Colorado voters reject three ballot initiatives, including measure to create education program and raise marijuana sales tax

Three initiatives—Amendment 78, Proposition 119, and Proposition 120— were on the ballot on Nov. 2, and were rejected by voters.

Proposition 119 would have created the Learning Enrichment and Academic Progress Program, also known as the LEAP Program, and would have increased the marijuana retail sales tax incrementally from 15% to 20% to partially fund the program. The measure was rejected by a vote of 54.5% against to 45.5% in favor.

Learning Opportunities for Colorado’s Kids led the Yes on Prop 119 campaign. The committee reported raising $2.58 million in contributions. The top two donors were Gary Community Investment Company, which gave $1.97 million, and Ready Colorado, which gave $625,000. Three committees registered to oppose the initiative: No on Prop 119, Coloradans Against School Vouchers, and Cannabis Community for Fairness and Safety. Together, the committees reported raising $73,530 in contributions.

Michael Fields, executive director of Colorado Rising Action, sponsored Amendment 78 and Proposition 120. Amendment 78 was rejected by a vote of 56.5% against to 43.5% in favor. It would have transferred the power to appropriate custodial funds from the state treasurer to the state legislature. Examples of such funds include pension funds and court-approved settlement funds. The committee supporting the initiative raised $1.275 million, all given by Unite for Colorado, which describes itself as an “issue advocacy organization that believes in a smaller, more accountable government.” No committees registered to oppose the measure.

Proposition 120 was rejected by a vote of 57% against to 43% in favor. It would have reduced the residential property tax assessment rate from 7.15% to 6.5% and the non-residential property tax assessment rate from 29% to 26.4%. It would also have authorized the state to retain and spend $25 million in revenue above the state’s TABOR (Taxpayer’s Bill of Rights) spending cap for five years, which it would otherwise be required to refund to taxpayers, to fund reimbursements to local government entities for lost revenue due to homestead exemptions given to qualifying seniors and disabled veterans. The committee supporting the measure raised $1.53 million from Unite for Colorado ($875,000), Colorado Rising State Action ($347,000), the Apartment Association of Metro Denver ($241,900), and United Dominion Realty Trust, Inc. ($52,000). No committees registered to oppose the measure.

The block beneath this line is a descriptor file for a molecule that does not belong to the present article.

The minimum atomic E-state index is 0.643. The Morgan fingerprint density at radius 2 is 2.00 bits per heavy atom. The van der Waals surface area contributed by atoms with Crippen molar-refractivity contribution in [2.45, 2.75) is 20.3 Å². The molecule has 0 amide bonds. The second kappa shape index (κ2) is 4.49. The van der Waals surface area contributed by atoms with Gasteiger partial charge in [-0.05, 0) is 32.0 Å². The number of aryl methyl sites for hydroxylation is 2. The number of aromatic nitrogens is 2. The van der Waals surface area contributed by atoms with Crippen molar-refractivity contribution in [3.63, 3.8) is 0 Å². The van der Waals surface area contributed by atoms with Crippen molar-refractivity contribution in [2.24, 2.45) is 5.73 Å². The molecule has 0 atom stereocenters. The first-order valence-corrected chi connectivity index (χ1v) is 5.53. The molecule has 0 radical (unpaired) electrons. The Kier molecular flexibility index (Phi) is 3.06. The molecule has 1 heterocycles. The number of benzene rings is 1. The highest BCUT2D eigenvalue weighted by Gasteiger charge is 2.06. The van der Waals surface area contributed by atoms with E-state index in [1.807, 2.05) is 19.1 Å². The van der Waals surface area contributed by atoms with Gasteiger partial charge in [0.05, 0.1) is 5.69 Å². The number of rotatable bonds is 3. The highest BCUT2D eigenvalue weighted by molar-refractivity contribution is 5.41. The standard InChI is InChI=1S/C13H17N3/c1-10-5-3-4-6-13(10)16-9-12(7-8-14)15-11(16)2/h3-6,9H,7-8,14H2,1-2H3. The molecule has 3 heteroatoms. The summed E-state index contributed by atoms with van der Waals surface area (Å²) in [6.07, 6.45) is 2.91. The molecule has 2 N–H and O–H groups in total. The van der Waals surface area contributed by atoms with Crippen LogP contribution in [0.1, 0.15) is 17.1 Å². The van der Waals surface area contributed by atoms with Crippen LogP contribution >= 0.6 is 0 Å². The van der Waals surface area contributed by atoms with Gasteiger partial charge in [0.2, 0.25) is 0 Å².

In total, $3,329,466.92 was spent by the initiative campaigns on signature gathering for the three 2021 Colorado initiatives. Campaigns needed to submit 124,632 valid signatures to qualify for the ballot. The average cost-per-required-signature was $8.42.

Measures that can go on the statewide ballot in Colorado during odd years are limited to topics that concern taxes or state fiscal matters arising under TABOR. The last time an initiative appeared on an odd-year ballot in Colorado was 2013. The measure, which was defeated, would have changed Colorado’s flat personal income tax rate to a graduated income rate with increased rates.